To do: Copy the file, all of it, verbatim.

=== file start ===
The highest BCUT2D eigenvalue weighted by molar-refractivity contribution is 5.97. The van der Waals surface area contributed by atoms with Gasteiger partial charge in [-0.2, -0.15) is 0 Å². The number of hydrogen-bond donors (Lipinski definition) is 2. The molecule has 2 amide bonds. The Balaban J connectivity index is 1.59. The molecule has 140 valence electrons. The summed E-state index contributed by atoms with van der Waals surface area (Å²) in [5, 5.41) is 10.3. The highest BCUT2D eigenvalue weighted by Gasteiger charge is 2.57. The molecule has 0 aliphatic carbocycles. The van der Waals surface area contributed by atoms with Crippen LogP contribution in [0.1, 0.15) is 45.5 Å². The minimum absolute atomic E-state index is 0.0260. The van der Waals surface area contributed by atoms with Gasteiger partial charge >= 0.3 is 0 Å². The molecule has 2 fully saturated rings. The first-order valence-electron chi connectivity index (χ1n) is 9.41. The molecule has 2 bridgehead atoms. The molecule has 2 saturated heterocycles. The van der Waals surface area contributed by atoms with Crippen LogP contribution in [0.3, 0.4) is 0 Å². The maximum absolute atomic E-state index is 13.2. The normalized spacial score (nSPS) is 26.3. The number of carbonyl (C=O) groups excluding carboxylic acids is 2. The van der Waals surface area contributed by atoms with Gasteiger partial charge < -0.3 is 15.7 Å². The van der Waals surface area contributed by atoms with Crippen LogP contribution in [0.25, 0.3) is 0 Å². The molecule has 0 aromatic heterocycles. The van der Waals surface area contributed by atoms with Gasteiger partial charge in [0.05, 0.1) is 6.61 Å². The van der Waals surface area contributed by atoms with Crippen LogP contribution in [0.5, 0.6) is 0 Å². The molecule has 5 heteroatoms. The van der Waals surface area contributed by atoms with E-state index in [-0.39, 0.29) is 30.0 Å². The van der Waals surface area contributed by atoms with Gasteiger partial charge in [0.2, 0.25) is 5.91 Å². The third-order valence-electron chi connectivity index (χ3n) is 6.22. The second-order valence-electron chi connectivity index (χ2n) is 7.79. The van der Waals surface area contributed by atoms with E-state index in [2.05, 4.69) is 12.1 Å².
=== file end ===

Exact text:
The highest BCUT2D eigenvalue weighted by molar-refractivity contribution is 5.97. The van der Waals surface area contributed by atoms with Gasteiger partial charge in [-0.2, -0.15) is 0 Å². The number of hydrogen-bond donors (Lipinski definition) is 2. The molecule has 2 amide bonds. The Balaban J connectivity index is 1.59. The molecule has 140 valence electrons. The summed E-state index contributed by atoms with van der Waals surface area (Å²) in [5, 5.41) is 10.3. The highest BCUT2D eigenvalue weighted by Gasteiger charge is 2.57. The molecule has 0 aliphatic carbocycles. The van der Waals surface area contributed by atoms with Crippen LogP contribution in [0.1, 0.15) is 45.5 Å². The minimum absolute atomic E-state index is 0.0260. The van der Waals surface area contributed by atoms with Gasteiger partial charge >= 0.3 is 0 Å². The molecule has 2 fully saturated rings. The first-order valence-electron chi connectivity index (χ1n) is 9.41. The molecule has 2 bridgehead atoms. The molecule has 2 saturated heterocycles. The van der Waals surface area contributed by atoms with Crippen LogP contribution in [0.3, 0.4) is 0 Å². The maximum absolute atomic E-state index is 13.2. The normalized spacial score (nSPS) is 26.3. The number of carbonyl (C=O) groups excluding carboxylic acids is 2. The van der Waals surface area contributed by atoms with Gasteiger partial charge < -0.3 is 15.7 Å². The van der Waals surface area contributed by atoms with Crippen LogP contribution in [0.25, 0.3) is 0 Å². The molecule has 0 aromatic heterocycles. The van der Waals surface area contributed by atoms with Gasteiger partial charge in [0.05, 0.1) is 6.61 Å². The van der Waals surface area contributed by atoms with Crippen LogP contribution in [0.5, 0.6) is 0 Å². The molecule has 5 heteroatoms. The van der Waals surface area contributed by atoms with E-state index in [-0.39, 0.29) is 30.0 Å². The van der Waals surface area contributed by atoms with Gasteiger partial charge in [0.2, 0.25) is 5.91 Å². The third-order valence-electron chi connectivity index (χ3n) is 6.22. The second-order valence-electron chi connectivity index (χ2n) is 7.79. The van der Waals surface area contributed by atoms with E-state index in [2.05, 4.69) is 12.1 Å².